London housing market outperforms most other investment vehicles
LOW INTEREST RATES, population growth, investment and unprecedented equity gains all combined to spark one of the strongest decades for price appreciation in Ontario’s six largest housing markets, according to the Decade in Review Report, released by Re/Max Integra, Ontario-Atlantic Region.
Between 2007 and 2017, the six largest markets in the province experienced substantial growth despite some serious challenges that included a financial crisis and subsequent recession. Re/Max found that housing values more than doubled in the 10-year period in the Greater Toronto Area and Hamilton-Burlington, while average price rose 81 per cent in Kitchener-Waterloo; 63 per cent in London-St. Thomas; 62 per cent in Windsor; and 44 per cent in Ottawa.
“Lower borrowing costs helped to jumpstart the province’s real estate engine, creating one of the most dynamic housing markets in recent history,” says Christopher Alexander, executive vice president and regional director, Re/Max Integra, Ontario-Atlantic Region. “For existing homeowners, especially those who purchased early in the decade, the equity gains realized have exceeded all expectations.”
Tight housing market conditions initially presented in the Greater Toronto Area and neighbouring Hamilton-Burlington, but the ripple effect made its way along the 400-series highways and into markets such as Kitchener-Waterloo, London-St. Thomas, Windsor and Ottawa by the end of the decade.
Housing sales also ramped up during the latter half of the decade, with many markets shattering existing records as demand outpaced supply. The Greater Toronto Area topped 100,000 unit sales in 2015 and 2016; London-St. Thomas crossed the 10,000 unit sales threshold in 2016 and 2017. As inventory dwindled, bidding wars erupted, placing upward pressure on prices.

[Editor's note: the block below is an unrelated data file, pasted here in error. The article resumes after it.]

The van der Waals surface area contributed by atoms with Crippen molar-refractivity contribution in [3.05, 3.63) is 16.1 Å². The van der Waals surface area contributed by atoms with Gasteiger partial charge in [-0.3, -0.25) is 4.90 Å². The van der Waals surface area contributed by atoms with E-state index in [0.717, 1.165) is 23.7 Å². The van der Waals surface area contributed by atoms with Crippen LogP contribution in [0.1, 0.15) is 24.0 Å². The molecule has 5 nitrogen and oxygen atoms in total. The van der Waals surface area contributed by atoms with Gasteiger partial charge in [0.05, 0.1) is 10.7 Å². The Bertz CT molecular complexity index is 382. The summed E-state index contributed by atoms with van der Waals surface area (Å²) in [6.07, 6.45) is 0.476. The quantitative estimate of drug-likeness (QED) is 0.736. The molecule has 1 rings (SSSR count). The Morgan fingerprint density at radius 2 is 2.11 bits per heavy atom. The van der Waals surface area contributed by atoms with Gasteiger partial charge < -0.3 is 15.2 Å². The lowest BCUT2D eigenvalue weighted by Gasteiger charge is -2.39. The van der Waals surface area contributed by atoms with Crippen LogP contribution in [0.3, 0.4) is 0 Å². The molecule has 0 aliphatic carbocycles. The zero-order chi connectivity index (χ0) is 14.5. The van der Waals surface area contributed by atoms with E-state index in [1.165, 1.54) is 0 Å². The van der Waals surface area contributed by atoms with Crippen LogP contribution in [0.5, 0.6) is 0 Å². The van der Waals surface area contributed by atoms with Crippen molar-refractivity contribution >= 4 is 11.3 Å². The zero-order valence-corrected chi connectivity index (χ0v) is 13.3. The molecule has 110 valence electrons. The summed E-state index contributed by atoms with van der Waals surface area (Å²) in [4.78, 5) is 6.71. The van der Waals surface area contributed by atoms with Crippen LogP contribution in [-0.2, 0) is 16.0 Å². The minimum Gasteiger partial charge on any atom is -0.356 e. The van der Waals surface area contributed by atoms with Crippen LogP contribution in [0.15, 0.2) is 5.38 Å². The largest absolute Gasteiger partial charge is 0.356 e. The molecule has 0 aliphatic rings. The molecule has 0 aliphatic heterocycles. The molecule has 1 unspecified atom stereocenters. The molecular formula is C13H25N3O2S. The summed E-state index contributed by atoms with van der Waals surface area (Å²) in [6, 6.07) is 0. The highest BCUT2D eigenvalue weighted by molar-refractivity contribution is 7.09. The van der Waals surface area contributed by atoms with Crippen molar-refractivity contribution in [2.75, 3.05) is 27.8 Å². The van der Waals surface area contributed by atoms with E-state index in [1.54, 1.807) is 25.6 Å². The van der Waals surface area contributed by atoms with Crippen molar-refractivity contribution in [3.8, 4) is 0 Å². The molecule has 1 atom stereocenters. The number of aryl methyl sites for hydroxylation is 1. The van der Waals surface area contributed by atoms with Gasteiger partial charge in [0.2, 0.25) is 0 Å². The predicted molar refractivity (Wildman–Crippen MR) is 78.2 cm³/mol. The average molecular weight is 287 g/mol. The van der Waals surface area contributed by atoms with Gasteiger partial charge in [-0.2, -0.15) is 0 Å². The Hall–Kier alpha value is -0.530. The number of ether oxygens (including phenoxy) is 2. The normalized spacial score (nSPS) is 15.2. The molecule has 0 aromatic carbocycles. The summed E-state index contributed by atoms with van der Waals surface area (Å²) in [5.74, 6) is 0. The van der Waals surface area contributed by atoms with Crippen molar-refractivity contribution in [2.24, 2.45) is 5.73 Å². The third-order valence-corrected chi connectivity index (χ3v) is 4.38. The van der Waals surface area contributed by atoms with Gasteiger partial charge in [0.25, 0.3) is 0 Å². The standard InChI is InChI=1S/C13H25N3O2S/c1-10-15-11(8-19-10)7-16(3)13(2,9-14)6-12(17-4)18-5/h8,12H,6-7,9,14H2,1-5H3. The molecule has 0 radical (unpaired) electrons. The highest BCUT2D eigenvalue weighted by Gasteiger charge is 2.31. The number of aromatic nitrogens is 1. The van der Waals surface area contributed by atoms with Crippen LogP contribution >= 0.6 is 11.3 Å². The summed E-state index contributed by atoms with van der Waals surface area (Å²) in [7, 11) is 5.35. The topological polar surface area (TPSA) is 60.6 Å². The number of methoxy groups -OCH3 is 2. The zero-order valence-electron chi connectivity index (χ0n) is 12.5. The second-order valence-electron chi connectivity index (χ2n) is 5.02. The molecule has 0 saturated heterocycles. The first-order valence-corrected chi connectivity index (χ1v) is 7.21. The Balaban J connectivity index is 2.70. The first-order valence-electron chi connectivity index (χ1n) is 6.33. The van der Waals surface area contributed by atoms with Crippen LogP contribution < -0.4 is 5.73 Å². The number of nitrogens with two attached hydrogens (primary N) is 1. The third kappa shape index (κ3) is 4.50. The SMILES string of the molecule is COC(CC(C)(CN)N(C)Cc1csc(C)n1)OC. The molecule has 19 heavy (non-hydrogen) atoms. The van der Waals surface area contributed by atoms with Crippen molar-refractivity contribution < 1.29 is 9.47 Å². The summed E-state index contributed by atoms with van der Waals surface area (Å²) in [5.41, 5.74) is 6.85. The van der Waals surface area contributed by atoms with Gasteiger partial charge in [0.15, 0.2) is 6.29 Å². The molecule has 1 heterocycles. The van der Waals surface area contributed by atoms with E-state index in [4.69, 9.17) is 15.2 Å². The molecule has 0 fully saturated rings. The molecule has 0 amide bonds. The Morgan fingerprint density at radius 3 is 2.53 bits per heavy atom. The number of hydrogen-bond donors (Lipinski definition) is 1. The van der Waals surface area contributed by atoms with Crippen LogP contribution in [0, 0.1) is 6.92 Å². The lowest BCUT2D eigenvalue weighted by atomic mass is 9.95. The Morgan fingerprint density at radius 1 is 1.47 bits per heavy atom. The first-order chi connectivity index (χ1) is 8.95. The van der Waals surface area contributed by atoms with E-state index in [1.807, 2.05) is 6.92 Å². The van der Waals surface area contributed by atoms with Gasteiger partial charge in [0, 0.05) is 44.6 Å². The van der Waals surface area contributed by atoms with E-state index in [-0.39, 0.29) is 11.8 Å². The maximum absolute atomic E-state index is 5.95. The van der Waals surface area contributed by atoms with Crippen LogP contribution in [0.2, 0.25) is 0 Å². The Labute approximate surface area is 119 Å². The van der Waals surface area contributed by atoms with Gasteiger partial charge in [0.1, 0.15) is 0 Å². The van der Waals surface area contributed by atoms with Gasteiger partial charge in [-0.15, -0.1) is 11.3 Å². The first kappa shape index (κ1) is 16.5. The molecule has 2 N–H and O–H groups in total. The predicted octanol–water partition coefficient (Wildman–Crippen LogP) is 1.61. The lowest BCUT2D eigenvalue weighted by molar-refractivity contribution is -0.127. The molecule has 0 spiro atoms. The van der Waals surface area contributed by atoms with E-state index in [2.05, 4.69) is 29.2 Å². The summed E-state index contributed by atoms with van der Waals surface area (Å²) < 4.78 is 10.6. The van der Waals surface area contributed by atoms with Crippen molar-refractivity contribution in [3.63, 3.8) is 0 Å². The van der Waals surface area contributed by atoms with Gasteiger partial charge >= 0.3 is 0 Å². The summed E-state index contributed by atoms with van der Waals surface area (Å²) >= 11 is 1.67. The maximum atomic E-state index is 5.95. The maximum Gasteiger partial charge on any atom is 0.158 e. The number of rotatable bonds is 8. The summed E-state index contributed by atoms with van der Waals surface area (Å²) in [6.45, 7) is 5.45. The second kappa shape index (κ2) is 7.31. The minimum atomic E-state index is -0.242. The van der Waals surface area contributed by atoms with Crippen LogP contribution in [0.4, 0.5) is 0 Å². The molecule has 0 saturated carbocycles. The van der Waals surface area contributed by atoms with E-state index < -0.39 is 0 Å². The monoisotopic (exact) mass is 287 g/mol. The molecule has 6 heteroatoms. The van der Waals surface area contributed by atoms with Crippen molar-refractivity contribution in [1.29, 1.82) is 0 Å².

“While equity gains further bolstered the move-up market, affordability concerns emerged,” says Alexander. “Limited inventory was reported in Hamilton-Burlington, Kitchener-Waterloo, London-St. Thomas, Windsor and Ottawa, as first-time buyers, especially those interested in single-detached homes, ventured outside of the Greater Toronto Area.”
Investment also factored into the home-buying frenzy, with foreign investment climbing as the Canadian dollar tumbled, explains Alexander. The low interest rate environment stimulated domestic investment as well. Ontario’s strong economy, firing on all cylinders during the latter half of the decade, served to attract buyers from other provinces. Immigration continued at a steady pace, with the vast majority of newcomers to Canada choosing to settle in Ontario.
Affordability will play a major role in the future of housing, as buyers seek refuge from higher values in larger centres. At present, Windsor (Ontario’s most affordable metropolitan market with an average price of $264,750), London-St. Thomas, Ottawa and Kitchener-Waterloo all offer single-detached homes at reasonable price points. Sales of condominiums are also gaining traction in these centres.